Nunavut Arctic College

Switch to desktop Login

Environmental Technology Students experience annual Arctic winter field camp

Students with the Nunavut Arctic College Environmental Technology Program took part in their annual winter field camp this month. The annual event saw first and second year students practicing their survival skills and conducting scientific field work. Students with the Nunavut Arctic College Environmental Technology Program took part in their annual winter field camp this month. The annual event saw first and second year students practicing their survival skills and conducting scientific field work. Jack Hicks

Nunavut Arctic College’s Environmental Technology students headed out on March 31st for their winter field camps. This year’s camps were once again located at Crazy Lake, a popular local lake about 18km north of Iqaluit.

Two separate camps were held. The 12 first-year students completed their Introductory Winter Field Camp. The camp includes practical components that teach survival skills such as building emergency shelters, dealing with emergency scenarios, selecting and packing survival equipment, and survival psychology.

The camp also taught students how to plan, prepare, and mitigate risks associated with winter field camps.

Highlights of the camp included snow shelter building, including a day building iglus with an Iqaluit hunter, and the final night of camp, which included emergency scenarios that the students had to work through by building an emergency snow shelter and sleeping in it.

The eight second-year students completed their Limnology Field Camp (limnology is the study of fresh water ecosystems). The camp required the students to drill a large number of holes through the ice along various transects criss-crossing the lake.

From these holes information was recorded (i.e. snow depth, ice depth, water depth, etc.).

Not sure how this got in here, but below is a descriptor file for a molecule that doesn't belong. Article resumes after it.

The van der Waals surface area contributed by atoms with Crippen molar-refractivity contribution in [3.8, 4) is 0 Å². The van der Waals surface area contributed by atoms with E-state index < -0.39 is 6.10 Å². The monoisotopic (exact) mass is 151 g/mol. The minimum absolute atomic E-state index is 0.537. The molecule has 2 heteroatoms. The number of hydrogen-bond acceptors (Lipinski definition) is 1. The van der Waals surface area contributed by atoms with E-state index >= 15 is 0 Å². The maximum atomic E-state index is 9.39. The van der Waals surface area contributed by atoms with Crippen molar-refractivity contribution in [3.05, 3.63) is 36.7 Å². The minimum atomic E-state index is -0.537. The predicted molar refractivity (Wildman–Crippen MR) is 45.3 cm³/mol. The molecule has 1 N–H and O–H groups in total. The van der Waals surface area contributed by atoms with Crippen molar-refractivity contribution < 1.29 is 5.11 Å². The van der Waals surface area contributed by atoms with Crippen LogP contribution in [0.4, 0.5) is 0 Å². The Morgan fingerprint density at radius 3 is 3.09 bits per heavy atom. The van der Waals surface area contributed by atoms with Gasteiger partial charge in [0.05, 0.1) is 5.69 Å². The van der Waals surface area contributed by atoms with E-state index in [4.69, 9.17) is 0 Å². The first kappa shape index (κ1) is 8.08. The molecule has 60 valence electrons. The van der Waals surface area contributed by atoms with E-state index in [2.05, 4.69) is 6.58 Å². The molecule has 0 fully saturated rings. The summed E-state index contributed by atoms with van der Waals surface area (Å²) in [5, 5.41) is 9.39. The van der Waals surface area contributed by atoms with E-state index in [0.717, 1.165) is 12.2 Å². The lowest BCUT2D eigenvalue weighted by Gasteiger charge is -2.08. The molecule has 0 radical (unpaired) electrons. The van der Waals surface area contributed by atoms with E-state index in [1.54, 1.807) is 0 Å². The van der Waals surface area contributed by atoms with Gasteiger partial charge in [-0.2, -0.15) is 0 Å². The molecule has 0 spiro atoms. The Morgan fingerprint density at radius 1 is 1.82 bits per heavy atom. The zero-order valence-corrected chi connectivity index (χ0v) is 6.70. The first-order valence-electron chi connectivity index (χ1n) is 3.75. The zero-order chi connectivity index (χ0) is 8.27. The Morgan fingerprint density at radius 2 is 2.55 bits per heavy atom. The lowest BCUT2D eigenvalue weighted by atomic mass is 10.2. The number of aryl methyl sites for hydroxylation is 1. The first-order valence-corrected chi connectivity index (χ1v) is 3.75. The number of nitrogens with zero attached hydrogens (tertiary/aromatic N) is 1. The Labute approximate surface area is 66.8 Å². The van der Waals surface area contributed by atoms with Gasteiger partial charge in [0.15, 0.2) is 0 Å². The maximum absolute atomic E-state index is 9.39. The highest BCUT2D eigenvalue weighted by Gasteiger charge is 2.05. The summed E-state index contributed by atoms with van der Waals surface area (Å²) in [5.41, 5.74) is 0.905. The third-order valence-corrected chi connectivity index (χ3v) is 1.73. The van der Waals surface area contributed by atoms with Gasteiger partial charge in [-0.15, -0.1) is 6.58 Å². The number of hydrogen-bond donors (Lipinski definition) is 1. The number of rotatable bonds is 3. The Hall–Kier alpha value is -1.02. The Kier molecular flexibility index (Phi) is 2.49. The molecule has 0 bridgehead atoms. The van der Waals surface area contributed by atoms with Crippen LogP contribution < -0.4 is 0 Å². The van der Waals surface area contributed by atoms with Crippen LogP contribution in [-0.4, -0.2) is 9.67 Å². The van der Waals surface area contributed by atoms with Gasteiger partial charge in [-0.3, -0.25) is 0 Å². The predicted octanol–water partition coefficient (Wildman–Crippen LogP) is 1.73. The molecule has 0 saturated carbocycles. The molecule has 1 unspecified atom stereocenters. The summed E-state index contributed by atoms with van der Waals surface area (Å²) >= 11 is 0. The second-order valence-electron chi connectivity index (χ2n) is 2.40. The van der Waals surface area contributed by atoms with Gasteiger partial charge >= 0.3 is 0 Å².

Jamal Shirley, from the Nunavut Research Institute, brought a hydro lab out to camp on April 4 (photo at left).

The hydro lab has a probe that is lowered through the ice and slowly through the water column to the bottom of the lake. As the probe is lowered it records information regarding the lake’s water chemistry (i.e. temperature, pH, dissolved oxygen, etc.). This information is then used to help researchers better understand the lake’s ecosystem.

The students also used an Ekman grab (photo on the right). The device is lowered to the bottom of the lake and triggered.

Once triggered two jaws clamp shut capturing a sample of the sediments found at the bottom of the lake. These sediments are then brought to the surface and sifted through for signs of life in the lake’s sediments.

Both camps were a great success. The weather cooperated as well as one can reasonably expect this time of year, the equipment functioned as needed, and the students performed exceptionally well.

I’d like to personally thank Patricia Lewis, and Aaron Spares for leading the Limnology Camp. They are both well learned and experienced professionals/educators, who effectively transferred their knowledge of limnology to our second year students. They were also great, hard working tent mates!



Jason Carpenter is the Senior Instructor for Arctic College's Environmental Technology Program. Thank you for sharing this story and photos with us! If you're interested in taking the Environmental Technology program, send him an e-mail at This email address is being protected from spambots. You need JavaScript enabled to view it. for more information.

 

Last modified on

Copyright 2008-2013 Nunavut Arctic College. All rights reserved. For more information on our programs and courses, contact the Registrar's Office at 1-866-979-7222

Top Desktop version